According to the Prime Minister’s announcement in January 2020, the Algerian government considers the completion of outstanding projects a priority. To this effect, the Minister of Housing, Urbanism and The City highlighted a portfolio still to be realised of 974 300 units, of which 648 643 units are under construction and 325 657 units still to be started. In addition, at the Council of Ministers in January 2020, the President committed to a new programme to provide one million homes for all segments in 2020-2024. Given the current programmes, the delivery of 1 500 000 housing units is planned by 2024.
The price of a 50kg bag of cement increased from DA620 (US$5.2) to DA700 (US$5.9) in 2019. However, the problems of cement deficiency have called into question the ability of local industries to meet domestic demand.
 Oxford Business Group (2018). Algeria continues its housing drive.
 Batimatec (2020). Panorama of the building and public works sector in Algeria – 2020. https://www.batimatecexpo.com/cms/article/listes/img81dcddadbd7ed51d8c9d2afb821e0bc6Revue%20de%20presse%20Mai-Batimatec%202020.pdf Pg. 18.
Batimatec (2020). Panorama of the building and public works sector in Algeria – 2020. https://www.batimatecexpo.com/cms/article/listes/img81dcddadbd7ed51d8c9d2afb821e0bc6Revue%20de%20presse%20Mai-Batimatec%202020.pdf (Accessed 25 August 2020). Pg. 4.
 Mouloud Kheloufi, president of the General Association of Algerian Entrepreneurs (2019). https://www.sudhorizons.dz/fr/les-news/l-edito/46720-materiaux-de-construction-les-prix-flambent (Accessed 25 September 2020).
According to Doing Business 2020, Algeria is ranked 157 overall in the world with a score of 48.6. Algeria ranks 121 and 165 with a score of 65.3 and 44.3 respectively for the management of building permits and the registration of property, reflecting the efforts made by the public authorities to ease housing construction procedures. Ownership is the dominant occupation status in the country. According to the latest available information, 70 percent of households were landlords and co-owners, 13 percent were renters, 3.2 percent were homeowners of a property and 13.8 of households are housed free of charge. The total housing stock was 8.9 million units in 2017, about half of which was owned by the government  with 20 percent of the national supply empty, retained as a second home or to use again in the future for the upper class.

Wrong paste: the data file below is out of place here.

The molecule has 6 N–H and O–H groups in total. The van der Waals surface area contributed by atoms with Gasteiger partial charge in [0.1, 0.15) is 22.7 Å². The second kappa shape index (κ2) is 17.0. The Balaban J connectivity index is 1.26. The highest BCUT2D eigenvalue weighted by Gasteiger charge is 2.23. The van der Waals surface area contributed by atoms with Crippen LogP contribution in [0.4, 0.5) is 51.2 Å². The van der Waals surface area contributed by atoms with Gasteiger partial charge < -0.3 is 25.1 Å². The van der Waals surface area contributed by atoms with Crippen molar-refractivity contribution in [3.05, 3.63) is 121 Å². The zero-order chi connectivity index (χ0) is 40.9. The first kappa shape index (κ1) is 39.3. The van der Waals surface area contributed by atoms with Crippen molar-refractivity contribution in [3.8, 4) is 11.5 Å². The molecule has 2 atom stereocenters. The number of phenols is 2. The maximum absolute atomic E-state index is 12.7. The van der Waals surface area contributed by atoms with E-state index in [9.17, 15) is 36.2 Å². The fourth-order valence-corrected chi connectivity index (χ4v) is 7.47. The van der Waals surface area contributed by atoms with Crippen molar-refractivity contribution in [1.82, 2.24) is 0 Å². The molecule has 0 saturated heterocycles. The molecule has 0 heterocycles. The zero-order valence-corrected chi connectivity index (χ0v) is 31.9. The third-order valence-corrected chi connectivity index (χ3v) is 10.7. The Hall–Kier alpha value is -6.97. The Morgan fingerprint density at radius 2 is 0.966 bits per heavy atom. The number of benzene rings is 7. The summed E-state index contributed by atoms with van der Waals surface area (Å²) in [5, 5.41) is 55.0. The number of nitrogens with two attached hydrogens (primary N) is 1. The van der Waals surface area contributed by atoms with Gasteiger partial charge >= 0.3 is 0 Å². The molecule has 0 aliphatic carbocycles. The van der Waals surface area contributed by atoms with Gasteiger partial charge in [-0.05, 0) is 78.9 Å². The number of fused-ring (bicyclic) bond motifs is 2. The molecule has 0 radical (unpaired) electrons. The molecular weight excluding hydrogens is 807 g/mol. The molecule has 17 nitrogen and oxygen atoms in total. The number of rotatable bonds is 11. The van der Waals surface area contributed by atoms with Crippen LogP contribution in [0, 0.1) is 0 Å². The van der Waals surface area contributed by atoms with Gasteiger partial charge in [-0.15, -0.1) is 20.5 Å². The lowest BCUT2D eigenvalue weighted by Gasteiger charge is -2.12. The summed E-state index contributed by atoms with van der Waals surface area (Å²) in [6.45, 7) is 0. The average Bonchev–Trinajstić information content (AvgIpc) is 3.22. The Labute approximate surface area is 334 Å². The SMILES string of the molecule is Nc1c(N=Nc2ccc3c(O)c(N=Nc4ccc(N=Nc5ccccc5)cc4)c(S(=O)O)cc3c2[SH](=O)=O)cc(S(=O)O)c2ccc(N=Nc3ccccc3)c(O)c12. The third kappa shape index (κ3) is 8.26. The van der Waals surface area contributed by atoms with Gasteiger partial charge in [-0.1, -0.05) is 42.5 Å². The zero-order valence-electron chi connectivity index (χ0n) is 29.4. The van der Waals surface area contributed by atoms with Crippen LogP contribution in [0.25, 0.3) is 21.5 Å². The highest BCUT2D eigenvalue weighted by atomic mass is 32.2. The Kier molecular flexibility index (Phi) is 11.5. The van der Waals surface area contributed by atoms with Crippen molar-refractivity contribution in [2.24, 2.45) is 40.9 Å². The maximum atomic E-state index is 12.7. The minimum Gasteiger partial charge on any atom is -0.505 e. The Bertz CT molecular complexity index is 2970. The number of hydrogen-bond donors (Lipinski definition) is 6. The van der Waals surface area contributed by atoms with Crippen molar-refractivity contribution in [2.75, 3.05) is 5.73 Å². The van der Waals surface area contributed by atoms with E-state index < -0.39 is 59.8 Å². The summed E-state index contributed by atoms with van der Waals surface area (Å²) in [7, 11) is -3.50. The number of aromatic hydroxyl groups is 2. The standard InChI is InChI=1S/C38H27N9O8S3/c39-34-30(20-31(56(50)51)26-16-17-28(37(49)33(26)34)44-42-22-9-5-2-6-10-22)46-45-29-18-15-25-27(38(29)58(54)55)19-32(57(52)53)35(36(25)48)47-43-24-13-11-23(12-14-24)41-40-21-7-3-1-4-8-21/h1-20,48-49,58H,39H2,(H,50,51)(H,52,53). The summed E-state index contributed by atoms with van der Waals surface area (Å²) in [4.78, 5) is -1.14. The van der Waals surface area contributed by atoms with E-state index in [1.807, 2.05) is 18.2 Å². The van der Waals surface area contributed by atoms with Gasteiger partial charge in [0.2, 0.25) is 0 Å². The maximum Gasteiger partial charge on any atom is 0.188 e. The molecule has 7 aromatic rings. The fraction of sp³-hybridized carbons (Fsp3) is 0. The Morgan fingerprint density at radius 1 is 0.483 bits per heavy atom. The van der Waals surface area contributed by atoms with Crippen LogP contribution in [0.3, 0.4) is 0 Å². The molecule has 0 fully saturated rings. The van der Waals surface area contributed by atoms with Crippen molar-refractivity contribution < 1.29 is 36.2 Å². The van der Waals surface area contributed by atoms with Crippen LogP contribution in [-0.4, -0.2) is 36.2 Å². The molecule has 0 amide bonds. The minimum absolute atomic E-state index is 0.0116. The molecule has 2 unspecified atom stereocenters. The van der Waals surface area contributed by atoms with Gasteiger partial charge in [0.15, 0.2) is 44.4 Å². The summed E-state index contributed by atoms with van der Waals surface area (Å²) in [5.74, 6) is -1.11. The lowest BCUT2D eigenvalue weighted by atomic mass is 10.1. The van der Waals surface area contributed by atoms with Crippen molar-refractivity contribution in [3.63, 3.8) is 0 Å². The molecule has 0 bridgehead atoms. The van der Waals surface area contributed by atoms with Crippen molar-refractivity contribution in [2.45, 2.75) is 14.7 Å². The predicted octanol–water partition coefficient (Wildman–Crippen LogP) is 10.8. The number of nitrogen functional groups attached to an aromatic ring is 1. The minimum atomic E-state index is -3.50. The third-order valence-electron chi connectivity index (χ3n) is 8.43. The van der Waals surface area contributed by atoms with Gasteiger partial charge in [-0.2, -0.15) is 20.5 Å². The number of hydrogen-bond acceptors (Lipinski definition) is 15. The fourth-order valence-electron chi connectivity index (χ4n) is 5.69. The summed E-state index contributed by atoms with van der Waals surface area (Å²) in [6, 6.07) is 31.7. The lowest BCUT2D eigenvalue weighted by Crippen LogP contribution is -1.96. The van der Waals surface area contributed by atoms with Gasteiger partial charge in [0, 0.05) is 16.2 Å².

According to Kevin Gourmand, despite the stagnation of the Algerian real estate market, the sector remains supported by public initiatives. He points out that the lack of growth in the Algerian market is due to a change in prices. The real estate sector has seen a drastic decline in house prices for almost a year according to Noureddine Menasri, president of the National Federation of Real Estate Agencies (FNAI). However, the market is still inaccessible to a large part of the middle class because of their low income. Statistics from Numbeo show that the average monthly rent for three-bedroom apartments in urban areas is DA38 985 (US$302) while the price of one square metre is about DA154 675.9 (US$1 197). The acquisition of a three-bedroom apartment (F3), considered to be the standard of real estate in Algeria, requires at least DA9 million (US$69 665) in some provinces (wilayas). In large cities, such as Constantine or certain districts of the capital, it would take at least DA17 million (US$131 590) to acquire housing.
The pandemic has paralysed the real estate sector and has led to a drastic drop in prices.
World Bank (2020). Doing Business 2020. Ease of doing business in Algeria. https://www.doingbusiness.org/en/data/exploreeconomies/algeria (Accessed 27 August 2020).
 The household is in the process of repaying the credit that a financial organization has given it.
 Oxford Business Group (2018). Algeria continues its housing drive.
Gormand, K. (2019). Real estate in the Maghreb: immersion in a changing sector. Africa Tribune. 6 August 2019. https://afrique.latribune.fr/think-tank/tribunes/2019-08-06/l-immobilier-au-maghreb-immersion-dans-un-secteur-en-mutation-825225.html (Accessed 25 August 2020).
Schahrazed, I. (2020). Housing in Algeria: Drastic drop in house prices. Dzair Daily. 27 July 2020. https://www.dzairdaily.com/logement-algerie-baisse-drastique-prix-immobilier/ (Accessed 25 August 2020).